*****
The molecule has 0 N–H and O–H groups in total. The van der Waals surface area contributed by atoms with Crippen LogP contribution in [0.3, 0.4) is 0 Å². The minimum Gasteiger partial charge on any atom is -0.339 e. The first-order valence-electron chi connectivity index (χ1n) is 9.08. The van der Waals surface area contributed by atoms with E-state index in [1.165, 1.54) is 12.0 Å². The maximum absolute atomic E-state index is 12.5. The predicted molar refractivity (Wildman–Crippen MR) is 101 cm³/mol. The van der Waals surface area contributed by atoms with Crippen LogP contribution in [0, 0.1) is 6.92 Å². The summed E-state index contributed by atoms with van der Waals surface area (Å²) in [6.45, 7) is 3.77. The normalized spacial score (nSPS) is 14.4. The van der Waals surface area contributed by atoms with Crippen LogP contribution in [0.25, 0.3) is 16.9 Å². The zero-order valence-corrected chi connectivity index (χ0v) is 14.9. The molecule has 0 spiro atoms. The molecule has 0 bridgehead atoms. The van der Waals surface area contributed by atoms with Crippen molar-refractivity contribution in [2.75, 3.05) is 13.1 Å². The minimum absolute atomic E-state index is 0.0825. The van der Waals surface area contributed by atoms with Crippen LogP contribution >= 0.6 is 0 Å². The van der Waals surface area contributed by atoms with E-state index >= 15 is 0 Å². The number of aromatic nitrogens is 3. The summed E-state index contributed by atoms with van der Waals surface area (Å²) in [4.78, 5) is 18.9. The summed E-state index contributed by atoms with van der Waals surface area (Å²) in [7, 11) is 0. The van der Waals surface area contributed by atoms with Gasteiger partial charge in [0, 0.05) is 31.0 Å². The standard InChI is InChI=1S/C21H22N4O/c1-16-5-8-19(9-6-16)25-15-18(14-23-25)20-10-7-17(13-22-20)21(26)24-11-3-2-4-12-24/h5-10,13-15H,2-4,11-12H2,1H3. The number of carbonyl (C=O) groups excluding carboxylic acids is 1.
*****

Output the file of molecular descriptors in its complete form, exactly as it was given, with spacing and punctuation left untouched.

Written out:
The molecule has 0 N–H and O–H groups in total. The van der Waals surface area contributed by atoms with Crippen LogP contribution in [0.3, 0.4) is 0 Å². The minimum Gasteiger partial charge on any atom is -0.339 e. The first-order valence-electron chi connectivity index (χ1n) is 9.08. The van der Waals surface area contributed by atoms with E-state index in [1.165, 1.54) is 12.0 Å². The maximum absolute atomic E-state index is 12.5. The predicted molar refractivity (Wildman–Crippen MR) is 101 cm³/mol. The van der Waals surface area contributed by atoms with Crippen LogP contribution in [0, 0.1) is 6.92 Å². The summed E-state index contributed by atoms with van der Waals surface area (Å²) in [6.45, 7) is 3.77. The normalized spacial score (nSPS) is 14.4. The van der Waals surface area contributed by atoms with Crippen LogP contribution in [0.25, 0.3) is 16.9 Å². The zero-order valence-corrected chi connectivity index (χ0v) is 14.9. The molecule has 0 spiro atoms. The molecule has 0 bridgehead atoms. The van der Waals surface area contributed by atoms with Crippen molar-refractivity contribution in [2.75, 3.05) is 13.1 Å². The minimum absolute atomic E-state index is 0.0825. The van der Waals surface area contributed by atoms with Crippen LogP contribution >= 0.6 is 0 Å². The van der Waals surface area contributed by atoms with E-state index >= 15 is 0 Å². The number of aromatic nitrogens is 3. The summed E-state index contributed by atoms with van der Waals surface area (Å²) in [4.78, 5) is 18.9. The summed E-state index contributed by atoms with van der Waals surface area (Å²) in [7, 11) is 0. The van der Waals surface area contributed by atoms with Gasteiger partial charge in [0, 0.05) is 31.0 Å². The standard InChI is InChI=1S/C21H22N4O/c1-16-5-8-19(9-6-16)25-15-18(14-23-25)20-10-7-17(13-22-20)21(26)24-11-3-2-4-12-24/h5-10,13-15H,2-4,11-12H2,1H3. The number of carbonyl (C=O) groups excluding carboxylic acids is 1.